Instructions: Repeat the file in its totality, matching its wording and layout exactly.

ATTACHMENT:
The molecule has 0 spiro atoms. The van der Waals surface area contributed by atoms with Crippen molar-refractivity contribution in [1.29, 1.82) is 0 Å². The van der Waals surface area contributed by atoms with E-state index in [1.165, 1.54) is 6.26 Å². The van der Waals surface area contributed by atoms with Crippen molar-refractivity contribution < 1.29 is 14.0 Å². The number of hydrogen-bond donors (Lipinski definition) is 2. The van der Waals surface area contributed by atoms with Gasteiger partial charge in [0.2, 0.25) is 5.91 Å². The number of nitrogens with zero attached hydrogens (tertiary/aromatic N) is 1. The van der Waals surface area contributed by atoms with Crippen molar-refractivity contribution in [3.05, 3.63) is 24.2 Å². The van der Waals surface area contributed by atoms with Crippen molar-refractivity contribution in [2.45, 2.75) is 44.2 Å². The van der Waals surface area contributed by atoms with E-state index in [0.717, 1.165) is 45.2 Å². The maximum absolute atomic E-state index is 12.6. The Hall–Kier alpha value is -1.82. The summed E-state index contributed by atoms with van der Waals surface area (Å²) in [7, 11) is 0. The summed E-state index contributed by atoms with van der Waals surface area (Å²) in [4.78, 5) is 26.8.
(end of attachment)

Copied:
The molecule has 0 spiro atoms. The van der Waals surface area contributed by atoms with Crippen molar-refractivity contribution in [1.29, 1.82) is 0 Å². The van der Waals surface area contributed by atoms with E-state index in [1.165, 1.54) is 6.26 Å². The van der Waals surface area contributed by atoms with Crippen molar-refractivity contribution < 1.29 is 14.0 Å². The number of hydrogen-bond donors (Lipinski definition) is 2. The van der Waals surface area contributed by atoms with Gasteiger partial charge in [0.2, 0.25) is 5.91 Å². The number of nitrogens with zero attached hydrogens (tertiary/aromatic N) is 1. The van der Waals surface area contributed by atoms with Crippen molar-refractivity contribution in [3.05, 3.63) is 24.2 Å². The van der Waals surface area contributed by atoms with Crippen molar-refractivity contribution in [2.45, 2.75) is 44.2 Å². The van der Waals surface area contributed by atoms with E-state index in [0.717, 1.165) is 45.2 Å². The maximum absolute atomic E-state index is 12.6. The Hall–Kier alpha value is -1.82. The summed E-state index contributed by atoms with van der Waals surface area (Å²) in [7, 11) is 0. The summed E-state index contributed by atoms with van der Waals surface area (Å²) in [4.78, 5) is 26.8.